Imperfect Forward Secrecy, DDoS made simple, Richard Stallman takes issue with abusive developers, malware spikes during holidays and a US Freedom Act smackdown are this week's Top 5 #InfoSec reads.
Logjam is latest security flaw to affect secure communication protocols
Vulnerability investigators and exploit kit developers are exposing critical flaws in secure communications protocols at an alarming rate in 2015. GHOST, JASBUG, FREAK, and VENOM all reveal flaws in protocols that employ TLS. Weakdh.org has identified yet another vulnerability, Logjam, which takes advantage of weaknesses in Diffie-Hellman key exchange implementations. These force a downgrade of negotiated encryption to 512-bit export grade, which can be defeated in a man-in-the-middle attack to allow passive eavesdropping. The investigators suggest that such MITMs could be used to support state actor surveillance as well as criminal activities. A detailed report, Imperfect Forward Secrecy: How Diffie-Hellman Fails in Practice is available from weakdh.org.
Storm Kit - Changing the rules of the DDoS attack
Distributed denial of service (DDoS) attack kits have until recently provided administrative "consoles" to manage the potentially very large numbers of infected ("botted") computers that generated the attack traffic. Storm Kit provides an even simpler management experience for DDoS attackers, allowing them to launch DDoS attacks with very high volume from a smaller (manageable) set of compromised servers or rented virtual private servers (VPS). Storm kit supports volumetric and resource depletion attacks including SYN/UDP/HTTP flood, DNS or NTP amplification.
Malware isn't only about viruses: companies preinstall it all the time
Richard Stallman is exorcised over the widespread abuse he sees in software that embeds functionality that does not benefit users but exposes them to disclosure of personal information without notice or consent or otherwise mistreats users. I agree with Richard but I'd prefer that we refer to this 'ware as abuseware so that we can at least attempt to distinguish criminal activity from infuriating-close-to-criminal activity. I also love Richard's missive to us all:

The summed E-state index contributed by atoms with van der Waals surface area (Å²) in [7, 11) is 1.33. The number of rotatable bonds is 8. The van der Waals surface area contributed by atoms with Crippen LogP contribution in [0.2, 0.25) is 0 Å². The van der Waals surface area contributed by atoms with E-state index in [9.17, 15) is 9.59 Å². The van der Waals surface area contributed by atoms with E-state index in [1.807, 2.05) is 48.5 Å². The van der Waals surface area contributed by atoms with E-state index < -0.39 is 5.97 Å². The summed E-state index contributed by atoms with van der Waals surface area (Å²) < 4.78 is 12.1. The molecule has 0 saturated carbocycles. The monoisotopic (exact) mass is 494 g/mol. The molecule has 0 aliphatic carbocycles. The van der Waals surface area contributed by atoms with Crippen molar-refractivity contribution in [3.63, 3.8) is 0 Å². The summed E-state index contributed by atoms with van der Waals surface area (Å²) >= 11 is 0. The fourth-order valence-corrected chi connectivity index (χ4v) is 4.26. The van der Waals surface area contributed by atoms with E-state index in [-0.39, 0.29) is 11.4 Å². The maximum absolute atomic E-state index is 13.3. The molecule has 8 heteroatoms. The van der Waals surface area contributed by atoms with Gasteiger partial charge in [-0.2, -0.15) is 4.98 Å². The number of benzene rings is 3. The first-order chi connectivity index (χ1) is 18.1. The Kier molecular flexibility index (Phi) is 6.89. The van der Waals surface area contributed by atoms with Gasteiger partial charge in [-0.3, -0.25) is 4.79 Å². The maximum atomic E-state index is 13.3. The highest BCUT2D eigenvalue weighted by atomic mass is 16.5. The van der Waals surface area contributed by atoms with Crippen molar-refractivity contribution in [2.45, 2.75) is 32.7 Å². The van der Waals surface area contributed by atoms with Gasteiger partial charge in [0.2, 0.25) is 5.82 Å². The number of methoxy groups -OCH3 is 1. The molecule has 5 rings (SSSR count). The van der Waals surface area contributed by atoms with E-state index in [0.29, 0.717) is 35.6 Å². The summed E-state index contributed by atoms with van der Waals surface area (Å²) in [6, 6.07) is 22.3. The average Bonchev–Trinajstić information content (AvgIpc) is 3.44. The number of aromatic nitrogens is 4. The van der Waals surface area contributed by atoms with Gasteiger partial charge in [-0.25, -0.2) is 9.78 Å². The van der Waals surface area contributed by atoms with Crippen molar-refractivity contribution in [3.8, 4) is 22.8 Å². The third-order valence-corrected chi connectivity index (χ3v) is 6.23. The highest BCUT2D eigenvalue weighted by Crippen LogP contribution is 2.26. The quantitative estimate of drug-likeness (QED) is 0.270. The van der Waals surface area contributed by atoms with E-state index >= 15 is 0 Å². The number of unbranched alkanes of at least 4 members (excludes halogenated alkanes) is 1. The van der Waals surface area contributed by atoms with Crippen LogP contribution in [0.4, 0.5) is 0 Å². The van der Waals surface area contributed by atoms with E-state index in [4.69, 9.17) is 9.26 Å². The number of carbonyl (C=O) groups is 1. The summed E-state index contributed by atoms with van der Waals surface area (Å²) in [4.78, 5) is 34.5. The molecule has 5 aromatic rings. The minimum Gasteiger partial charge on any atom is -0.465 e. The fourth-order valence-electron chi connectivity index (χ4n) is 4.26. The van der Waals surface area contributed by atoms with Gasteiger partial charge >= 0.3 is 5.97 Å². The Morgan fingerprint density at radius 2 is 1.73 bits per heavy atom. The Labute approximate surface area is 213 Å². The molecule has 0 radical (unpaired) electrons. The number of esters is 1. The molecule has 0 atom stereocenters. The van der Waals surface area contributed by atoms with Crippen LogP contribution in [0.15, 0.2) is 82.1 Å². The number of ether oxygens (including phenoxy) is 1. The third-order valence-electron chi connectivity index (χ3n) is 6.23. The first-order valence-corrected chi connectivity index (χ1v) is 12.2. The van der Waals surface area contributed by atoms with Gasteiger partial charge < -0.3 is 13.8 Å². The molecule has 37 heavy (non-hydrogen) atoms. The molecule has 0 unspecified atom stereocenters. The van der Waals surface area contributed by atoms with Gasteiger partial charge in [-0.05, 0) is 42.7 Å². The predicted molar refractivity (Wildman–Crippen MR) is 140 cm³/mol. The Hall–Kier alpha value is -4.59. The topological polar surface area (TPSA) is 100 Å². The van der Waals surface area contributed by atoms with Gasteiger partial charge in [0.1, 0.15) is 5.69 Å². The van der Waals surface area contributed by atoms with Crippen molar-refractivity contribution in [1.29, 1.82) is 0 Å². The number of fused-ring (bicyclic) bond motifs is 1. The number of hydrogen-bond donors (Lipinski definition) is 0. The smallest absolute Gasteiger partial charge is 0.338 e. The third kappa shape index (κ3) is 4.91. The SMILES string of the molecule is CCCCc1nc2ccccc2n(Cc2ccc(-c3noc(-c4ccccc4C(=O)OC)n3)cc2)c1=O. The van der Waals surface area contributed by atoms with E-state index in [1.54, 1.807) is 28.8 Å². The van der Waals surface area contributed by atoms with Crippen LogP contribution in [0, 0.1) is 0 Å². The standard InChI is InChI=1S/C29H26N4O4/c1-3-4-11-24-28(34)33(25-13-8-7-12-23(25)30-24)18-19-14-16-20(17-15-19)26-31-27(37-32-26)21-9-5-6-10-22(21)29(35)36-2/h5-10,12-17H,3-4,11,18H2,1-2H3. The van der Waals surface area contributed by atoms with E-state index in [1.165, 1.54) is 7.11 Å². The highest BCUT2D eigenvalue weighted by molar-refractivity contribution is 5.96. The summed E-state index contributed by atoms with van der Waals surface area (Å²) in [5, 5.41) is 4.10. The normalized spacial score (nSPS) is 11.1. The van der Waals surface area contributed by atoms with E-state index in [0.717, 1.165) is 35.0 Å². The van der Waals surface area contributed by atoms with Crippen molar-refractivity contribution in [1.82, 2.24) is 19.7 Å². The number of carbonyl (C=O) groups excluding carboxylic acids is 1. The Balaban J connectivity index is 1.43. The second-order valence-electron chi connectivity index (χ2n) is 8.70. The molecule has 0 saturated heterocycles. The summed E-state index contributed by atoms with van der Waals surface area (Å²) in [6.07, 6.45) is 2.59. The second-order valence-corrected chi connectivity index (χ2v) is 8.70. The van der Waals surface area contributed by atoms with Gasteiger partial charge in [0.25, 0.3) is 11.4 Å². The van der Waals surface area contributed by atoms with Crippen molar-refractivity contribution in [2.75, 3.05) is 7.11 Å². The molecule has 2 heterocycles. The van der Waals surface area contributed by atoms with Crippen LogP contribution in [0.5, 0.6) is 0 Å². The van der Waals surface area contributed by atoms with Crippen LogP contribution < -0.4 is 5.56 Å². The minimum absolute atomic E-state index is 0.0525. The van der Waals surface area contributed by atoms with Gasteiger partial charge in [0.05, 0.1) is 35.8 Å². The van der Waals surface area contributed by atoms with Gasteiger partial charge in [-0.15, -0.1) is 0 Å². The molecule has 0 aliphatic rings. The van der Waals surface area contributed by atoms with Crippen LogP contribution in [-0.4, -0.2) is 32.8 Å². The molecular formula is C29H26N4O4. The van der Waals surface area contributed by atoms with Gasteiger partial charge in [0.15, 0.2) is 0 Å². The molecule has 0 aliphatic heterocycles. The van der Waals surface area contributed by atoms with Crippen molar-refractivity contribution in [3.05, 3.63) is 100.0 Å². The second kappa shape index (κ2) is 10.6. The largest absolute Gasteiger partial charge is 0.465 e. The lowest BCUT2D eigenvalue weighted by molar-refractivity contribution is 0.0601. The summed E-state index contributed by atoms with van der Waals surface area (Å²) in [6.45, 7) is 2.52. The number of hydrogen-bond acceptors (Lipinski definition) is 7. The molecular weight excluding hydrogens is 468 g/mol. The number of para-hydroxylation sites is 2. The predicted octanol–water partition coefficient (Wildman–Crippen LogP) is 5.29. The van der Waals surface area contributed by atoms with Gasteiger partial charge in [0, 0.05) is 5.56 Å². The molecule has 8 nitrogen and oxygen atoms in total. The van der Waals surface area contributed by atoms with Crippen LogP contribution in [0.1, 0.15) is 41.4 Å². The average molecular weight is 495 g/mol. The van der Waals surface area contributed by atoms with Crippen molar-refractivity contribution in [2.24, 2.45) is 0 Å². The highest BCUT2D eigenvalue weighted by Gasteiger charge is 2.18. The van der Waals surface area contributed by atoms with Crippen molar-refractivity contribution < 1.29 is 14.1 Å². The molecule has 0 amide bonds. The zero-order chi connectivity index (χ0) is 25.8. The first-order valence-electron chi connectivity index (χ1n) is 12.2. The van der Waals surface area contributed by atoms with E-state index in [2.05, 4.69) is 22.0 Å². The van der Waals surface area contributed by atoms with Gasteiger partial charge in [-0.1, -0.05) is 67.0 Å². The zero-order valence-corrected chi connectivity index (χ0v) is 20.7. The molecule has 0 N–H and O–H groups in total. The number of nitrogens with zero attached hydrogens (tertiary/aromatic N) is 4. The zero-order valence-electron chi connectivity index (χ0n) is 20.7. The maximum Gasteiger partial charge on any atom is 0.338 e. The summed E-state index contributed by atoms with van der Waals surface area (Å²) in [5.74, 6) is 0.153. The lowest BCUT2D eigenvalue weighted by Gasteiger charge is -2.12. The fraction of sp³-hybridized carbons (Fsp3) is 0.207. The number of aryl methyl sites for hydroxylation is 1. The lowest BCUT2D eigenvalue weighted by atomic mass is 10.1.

"We can resist:
"Individually, by rejecting proprietary software and web services
that snoop or track.
"Collectively, by organising to develop free/libre replacement systems and web services that don’t track who uses them.
"Democratically, by legislation to criminalise various sorts of malware practices. This presupposes democracy, and democracy requires defeating treaties such as the TPP and TTIP that give companies the power to suppress democracy."
Malware infections spike on Memorial Day in DC
Malware infections increased nearly 51% on Memorial Day in Washington, DC. As this graphic from Federal Times illustrates, this statistic is an outlier among the already dramatic uptick in infection rates on US holidays in general. Enigma Software bases these findings using infections detected by their consumer security suite software, which is not used in government systems. A lesson from this report? Relax during your holiday time off but remain diligent to avoid being phished or infected.
Senate votes down USA Freedom Act, putting bulk surveillance powers in jeopardy
The US Senate voted down USA Freedom Act. Barring (un)heroic efforts by supporters like Mitch McConnell, it is likely that many Patriot Act powers will automatically expire on June 1. How unpopular had the US Freedom Act become? Imagine any other issue where the American Civil Liberties Union (ACLU) and the Tea Party Patriots would cooperate to create a TV advertisement, warning Americans, They've gone too far!
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